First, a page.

Practice has shown that it is difficult to predict your individual chances of success with an ART treatment. During the intake-consultation the CRG doctor will always try to make the most accurate assessment possible. This is based on our medical experience, but also on results of the past.
The chart shown here is based on the results of all CRG patients who started their first IVF/ICSI treatment in 2011, without any selection (read ‘exemption’) based on their medical profile. See The Lancet paper
.For a number of age categories, the chart shows
- the expected cumulative chances (i.e. across various attempts),
- of a delivery (i.e. not pregnancy or progressing pregnancy),
- after every started cycle, the egg retrieval which yielded at least one egg, and/or
- after the possible transfer of fresh embryos and possible frozen-thawed embryos – and with strict application of the legal standards regarding the number of embryos that can be transferred.
- On the vertical line you can see how many women (out of a hundred) in which age category will have delivered a baby after IVF-ICSI-treatment with possible transfer of fresh and frozen-thawed embryos.
- The horizontal line shows the number of treatment cycles.
Example: in the age category up to 36, expectations are that 47 out of 100 women who start IVF-ICSI will deliver a baby after their first treatment cycle.
If the women who did not deliver a baby after the first cycle, start a second cycle, 63 of the original 100 will have delivered a baby.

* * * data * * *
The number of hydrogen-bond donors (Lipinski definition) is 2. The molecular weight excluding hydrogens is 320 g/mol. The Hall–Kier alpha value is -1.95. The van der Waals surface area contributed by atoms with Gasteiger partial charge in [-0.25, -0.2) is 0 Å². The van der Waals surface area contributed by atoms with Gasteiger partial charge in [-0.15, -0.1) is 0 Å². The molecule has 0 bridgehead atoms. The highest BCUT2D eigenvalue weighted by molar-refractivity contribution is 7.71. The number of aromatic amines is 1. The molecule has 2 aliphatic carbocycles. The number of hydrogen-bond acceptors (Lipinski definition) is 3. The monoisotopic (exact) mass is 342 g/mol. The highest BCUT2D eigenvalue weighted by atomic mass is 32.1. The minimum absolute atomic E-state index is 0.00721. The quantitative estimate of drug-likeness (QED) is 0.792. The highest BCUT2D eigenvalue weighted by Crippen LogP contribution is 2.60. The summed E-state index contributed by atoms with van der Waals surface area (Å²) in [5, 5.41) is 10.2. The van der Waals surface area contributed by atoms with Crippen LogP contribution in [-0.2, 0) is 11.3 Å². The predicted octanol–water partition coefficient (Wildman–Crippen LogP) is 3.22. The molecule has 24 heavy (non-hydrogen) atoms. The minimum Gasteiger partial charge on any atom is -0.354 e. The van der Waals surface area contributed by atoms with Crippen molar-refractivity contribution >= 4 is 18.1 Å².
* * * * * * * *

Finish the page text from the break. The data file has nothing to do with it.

After the third treatment cycle, 74% will have delivered a baby and so on.The effect of age is obvious:
- at a young age you easily become pregnant: the first treatment cycles result in a high chance of pregnancy;
- at a later age every treatment cycle results in a comparable but lower cumulative chance of pregnancy:
- because it is more difficult to get pregnant (lower chance of implantation), and
- more difficult to stay pregnant (higher risk of miscarriage);
- for the group of women in the 40 to 42 age category ten out of a hundred who start the first treatment cycle will deliver a baby. After the fourth treatment cycle, 38 women out of a hundred will have delivered a baby.
In short, whereas in the youngest age category almost 9 out of 10 women has had a baby after six treatment cycles, in the 40 to 42 age group this is only 45%.
Beyond the age of 42 the chances of success of women who were not selected based on a better medical profile is limited: less than ten percent will deliver a baby.
And finally, if IVF/ICSI treatment with your own genetic material is without result, often due to age, it is still possible to use donor material, i.e. donor eggs or embryo donations.